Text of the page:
Wilhelmi Wilhelmi's works return to
Art Museum for retrospective show


Click image to see larger view
Sacramental Icon, II
Sacrificial Icon, III
Banana Leaf Motif Urn, 1988
Non-nimbus number nine, 1973
Saint Ignatius at Palacios, 1977
Naked Mah-Jongg Lamp, 1983
The clay's the thing with which artist Bill Wilhelmi has caught the attention of the art world and the general public.

In acknowledgement of Wilhelmi's standing, the Art Museum of South Texas is housing a retrospective exhibition, "William Wilhelmi: The Clay's the Thing," through June 2.

Wilhelmi -- whose commissioned work includes the tile floor in the City Hall central rotunda (with artist Greg Reuter) and the sesquicentennial mural at the Whataburger near Carancahua and Leopard -- was the first local artist to have a one-person show at the art museum, says museum publicist Melissa Goodson.

"He has lived in Corpus Christi for a long time and contributed a lot to the area, so it's nice to have him back," Goodson says. "He has a new set of ceremonial icons that he created specifically for this exhibit that are influenced by the monster images he has created.

"Most of his pieces are functional, like plates, mugs and candelabras, and even many of his monsters are functional. I see him doing these pieces as a special tribute to the museum."

Wilhelmi says his original exhibit at the art museum in 1973 was a memorable one.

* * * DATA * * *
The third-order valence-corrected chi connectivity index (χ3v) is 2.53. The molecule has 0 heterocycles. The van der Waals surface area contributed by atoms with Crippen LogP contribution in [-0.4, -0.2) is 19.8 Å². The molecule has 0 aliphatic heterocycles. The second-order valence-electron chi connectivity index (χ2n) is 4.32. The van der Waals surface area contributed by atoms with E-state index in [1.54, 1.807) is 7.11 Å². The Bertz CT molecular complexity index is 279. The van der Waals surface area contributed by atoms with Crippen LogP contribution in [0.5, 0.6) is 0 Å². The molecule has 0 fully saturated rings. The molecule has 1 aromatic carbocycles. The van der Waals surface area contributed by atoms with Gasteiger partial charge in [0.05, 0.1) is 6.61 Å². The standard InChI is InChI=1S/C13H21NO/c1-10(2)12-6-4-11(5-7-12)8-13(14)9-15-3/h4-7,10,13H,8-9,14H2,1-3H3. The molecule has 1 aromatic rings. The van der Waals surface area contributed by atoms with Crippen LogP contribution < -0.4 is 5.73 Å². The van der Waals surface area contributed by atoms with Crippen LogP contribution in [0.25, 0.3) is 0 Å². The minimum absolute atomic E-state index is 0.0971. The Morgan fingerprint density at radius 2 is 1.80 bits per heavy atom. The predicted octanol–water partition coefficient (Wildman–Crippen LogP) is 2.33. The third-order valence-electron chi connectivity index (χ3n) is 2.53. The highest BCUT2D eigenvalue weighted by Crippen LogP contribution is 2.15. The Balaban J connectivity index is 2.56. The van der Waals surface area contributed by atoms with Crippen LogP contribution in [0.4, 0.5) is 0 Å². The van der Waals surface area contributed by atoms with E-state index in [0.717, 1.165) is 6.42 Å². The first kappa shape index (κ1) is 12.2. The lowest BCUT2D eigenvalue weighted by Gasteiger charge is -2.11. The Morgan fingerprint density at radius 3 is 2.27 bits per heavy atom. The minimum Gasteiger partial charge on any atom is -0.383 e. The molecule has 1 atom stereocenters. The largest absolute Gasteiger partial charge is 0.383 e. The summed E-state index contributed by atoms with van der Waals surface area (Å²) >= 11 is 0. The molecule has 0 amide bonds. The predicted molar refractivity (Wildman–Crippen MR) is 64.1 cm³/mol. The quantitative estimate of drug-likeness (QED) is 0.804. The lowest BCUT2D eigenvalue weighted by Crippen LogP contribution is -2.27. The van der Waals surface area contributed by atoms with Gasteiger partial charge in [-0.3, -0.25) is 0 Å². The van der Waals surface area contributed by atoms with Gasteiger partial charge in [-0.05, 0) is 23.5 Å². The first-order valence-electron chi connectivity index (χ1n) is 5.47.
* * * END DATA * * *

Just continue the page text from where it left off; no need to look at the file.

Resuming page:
"Andy Warhol was here at the opening and I got to meet him," Wilhelmi says. "He went around taking pictures of people and then giving them the pictures, but I was able to have my picture taken with him.

"He was surrounded by his entourage but he was very pleasant. I'd ask him a question and someone in his group would answer for him."

Wilhelmi's fame extended well beyond that 1973 exhibit. He went on to have shows at the National Gallery of Art in Washington, D.C., the Cooper-Hewitt Museum in New York City, and numerous other sites.

Art museum director William Otton says Wilhelmi's perspective sets him apart.

"The most successful artists are those who add new objects to the history of art, and who are recognized for doing so by critics, curators and collectors," Otton says. "Bill's resume proves that he is such an artist."

Being featured at the art museum in a career-spanning retrospective show is humbling, Wilhelmi says.

"It means a lot to me now to be exhibited for my body of work," he says. "I was pleasantly surprised at the attention I received after I moved here, and this is a nice culmination of that recognition."

Among the individual pieces in the exhibit are "Monster to the Tsars," "The American Dream" and the porcelain "Cowboy Boots."

You can find more of Bill Wilhelmi's work at:
Wilhelmi/Holland Gallery
300 South Chaparral
Corpus Christi, TX 78401
(512) 882-3523

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